My Guide to Apples!
Apples are here! Here is my quick guide to picking the right apple for you.
Apples make a great addition to a variety of meals. Tart apples are used in pies and cider, more acidic apples are used to complement a main course, sweeter apples add life to a salad, become juice (a sweetener substitute) and are perfect for eating.
Apples don’t have fat, cholesterol or sodium, which may help you maintain heart health and a healthy weight. These little power houses have both soluble and in soluble fiber - you know the cliche - don’t make me say it!
What is available near you may be the same varieties available year round across the country. If you live in a four seasons weather climate, you are probably near an apple farm. You will get to eat apples that have thin yet crisp skin and only initial surface acidity atop inches of sweet flesh.
If you live further from apple farms, or it is out of season, you will have to contend with apples picked before their prime. These apples typically have thicker skin so they can withstand the travel and handling. Depending on how they were shipped and for how long will dictate the condition of the flesh and acidity concentration.
If you happen to bite into a tart one, cut it and freeze it for later baking or cooking.
Here is a quick guide to the most common supermarket apples:
These are great eating apples. Crisp, juicy slightly subacid white flesh with outstanding texture. Fuji is the most extensively planted apple variety worldwide. They may require up to 200 days to mature - find out when they arrived in your local store and how long until the next shipment.
Fruit beautiful deep red color, size variable. Flesh white, firm, tender, very juicy, flavor characteristically aromatic, perfumed, subacid - definitely eating or juicing apples
Well known for their bright green color. They are referred to as having a “tart-sweet-tart” flavor meaning it is mostly tart but with a hint of sweetness. Its firm texture and good size, as well as its unique flavor makes it ideal for baking and roasting.
Deep red skin covers a sweeter flavored apple. This variety offers the most antioxidants per serving. It is the most popular apple (purchased the most) in the US. Red Delicious is not a native type of apple but was scientifically created to have a more resistant skin and could travel longer distances. Should be stored in the refrigerator or it will shrivel and get mealy. Not for cooking.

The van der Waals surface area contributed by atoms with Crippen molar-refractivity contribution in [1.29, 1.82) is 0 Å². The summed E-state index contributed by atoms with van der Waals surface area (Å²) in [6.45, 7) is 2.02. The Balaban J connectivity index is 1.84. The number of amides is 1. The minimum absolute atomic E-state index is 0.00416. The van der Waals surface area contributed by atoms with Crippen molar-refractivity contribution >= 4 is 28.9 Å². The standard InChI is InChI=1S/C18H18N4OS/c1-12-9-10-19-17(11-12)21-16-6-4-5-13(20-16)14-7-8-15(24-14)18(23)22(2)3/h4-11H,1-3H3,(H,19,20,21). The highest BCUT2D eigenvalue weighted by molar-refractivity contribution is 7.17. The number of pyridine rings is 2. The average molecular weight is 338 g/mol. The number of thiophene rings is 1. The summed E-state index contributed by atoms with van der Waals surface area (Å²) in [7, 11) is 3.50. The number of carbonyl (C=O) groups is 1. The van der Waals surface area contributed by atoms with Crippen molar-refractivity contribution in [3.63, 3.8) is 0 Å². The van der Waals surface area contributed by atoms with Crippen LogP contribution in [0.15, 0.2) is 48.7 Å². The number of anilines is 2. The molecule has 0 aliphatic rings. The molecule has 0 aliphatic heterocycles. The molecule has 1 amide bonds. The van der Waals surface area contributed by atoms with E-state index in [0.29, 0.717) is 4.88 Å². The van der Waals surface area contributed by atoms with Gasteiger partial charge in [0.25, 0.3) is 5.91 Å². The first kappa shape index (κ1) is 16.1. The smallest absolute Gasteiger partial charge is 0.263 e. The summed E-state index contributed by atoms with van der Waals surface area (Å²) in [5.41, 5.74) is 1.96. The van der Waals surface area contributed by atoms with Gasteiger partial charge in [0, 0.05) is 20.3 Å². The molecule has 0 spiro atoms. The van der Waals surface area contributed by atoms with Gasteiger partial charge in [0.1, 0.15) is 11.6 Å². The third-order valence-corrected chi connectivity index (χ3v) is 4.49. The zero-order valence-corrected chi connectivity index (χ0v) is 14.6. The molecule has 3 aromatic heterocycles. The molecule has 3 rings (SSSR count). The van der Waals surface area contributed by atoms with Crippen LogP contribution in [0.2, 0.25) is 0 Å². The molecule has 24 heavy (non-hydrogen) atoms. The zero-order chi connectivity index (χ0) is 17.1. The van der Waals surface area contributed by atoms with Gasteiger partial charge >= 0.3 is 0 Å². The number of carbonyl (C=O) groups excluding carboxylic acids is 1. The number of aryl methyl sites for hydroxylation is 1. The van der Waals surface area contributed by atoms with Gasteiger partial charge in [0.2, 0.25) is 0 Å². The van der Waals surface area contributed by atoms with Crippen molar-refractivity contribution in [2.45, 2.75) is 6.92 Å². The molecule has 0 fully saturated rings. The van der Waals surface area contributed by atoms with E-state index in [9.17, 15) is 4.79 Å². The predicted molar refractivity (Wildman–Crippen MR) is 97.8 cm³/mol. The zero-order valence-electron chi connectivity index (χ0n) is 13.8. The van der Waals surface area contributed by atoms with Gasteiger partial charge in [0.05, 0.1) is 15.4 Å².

Large conic golden yellow fruit. Firm, crisp, juicy, flavorful flesh. Mild sweet distinctive flavor. Just like its Red cousin should be stored in the refrigerator. Requires gentle picking, bruises easily.
Excellent for fresh eating. A very pretty, medium size, apple with a lot of sweet slightly tart flavor and juice.
Oblong, green fruit turns yellow at maturity and is overlaid with pink or light red. Fine-grained, white flesh. Thin skin bruises easily. These are often smaller than other apples. I think they are great peeled, and roasted whole.
Medium sized, round, dark red fruit with crisp, juicy yellow flesh with a spicy, vinous flavor and aroma. These are amazing in Euro style tarts, chutneys and served with roasts.
A New Zealand import, is a red and green-gold color that is sweet, aromatic, and juicy. A great eating apple if it was picked and shipped within 1 months time.
Apples to Juice to Cider to Brandy
Apple juice is the most common fruit juice in the world. At least 55 million tonnes of apples were grown worldwide in 2005, with a value of about $10 billion. China produced about two-fifth of this total - including the 7.5% of the world production. Turkey, France, Italy and Iran are among the leading apple exporters.
When apples are pressed into juice, the juice is left to ferment which becomes cider. Let that cider ferment for a long time and you arrive at brandy. It is never worth it to buy inferior apple brandy. These are usually full of additives to speed up the fermentation process and the taste will be compromised.